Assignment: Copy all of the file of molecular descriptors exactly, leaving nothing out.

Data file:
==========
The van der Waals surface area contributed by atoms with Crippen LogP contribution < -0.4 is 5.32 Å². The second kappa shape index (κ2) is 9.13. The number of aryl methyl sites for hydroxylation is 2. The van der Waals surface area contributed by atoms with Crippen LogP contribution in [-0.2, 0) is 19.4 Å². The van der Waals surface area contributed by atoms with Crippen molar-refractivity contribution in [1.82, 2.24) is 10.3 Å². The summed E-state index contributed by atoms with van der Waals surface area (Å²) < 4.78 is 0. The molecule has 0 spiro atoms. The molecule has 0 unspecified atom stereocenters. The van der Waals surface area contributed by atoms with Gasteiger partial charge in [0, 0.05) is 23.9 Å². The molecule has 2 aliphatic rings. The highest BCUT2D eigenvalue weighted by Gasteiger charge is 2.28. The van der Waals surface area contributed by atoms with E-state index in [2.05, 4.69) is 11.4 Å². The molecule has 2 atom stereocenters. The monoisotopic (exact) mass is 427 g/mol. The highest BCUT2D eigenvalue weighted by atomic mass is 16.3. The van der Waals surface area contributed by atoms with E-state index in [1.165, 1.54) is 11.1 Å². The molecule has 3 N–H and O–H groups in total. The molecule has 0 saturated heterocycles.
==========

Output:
The van der Waals surface area contributed by atoms with Crippen LogP contribution < -0.4 is 5.32 Å². The second kappa shape index (κ2) is 9.13. The number of aryl methyl sites for hydroxylation is 2. The van der Waals surface area contributed by atoms with Crippen LogP contribution in [-0.2, 0) is 19.4 Å². The van der Waals surface area contributed by atoms with Crippen molar-refractivity contribution in [1.82, 2.24) is 10.3 Å². The summed E-state index contributed by atoms with van der Waals surface area (Å²) < 4.78 is 0. The molecule has 0 spiro atoms. The molecule has 0 unspecified atom stereocenters. The van der Waals surface area contributed by atoms with Gasteiger partial charge in [0, 0.05) is 23.9 Å². The molecule has 2 aliphatic rings. The highest BCUT2D eigenvalue weighted by Gasteiger charge is 2.28. The van der Waals surface area contributed by atoms with E-state index in [2.05, 4.69) is 11.4 Å². The molecule has 2 atom stereocenters. The monoisotopic (exact) mass is 427 g/mol. The highest BCUT2D eigenvalue weighted by atomic mass is 16.3. The van der Waals surface area contributed by atoms with E-state index in [1.165, 1.54) is 11.1 Å². The molecule has 3 N–H and O–H groups in total. The molecule has 0 saturated heterocycles.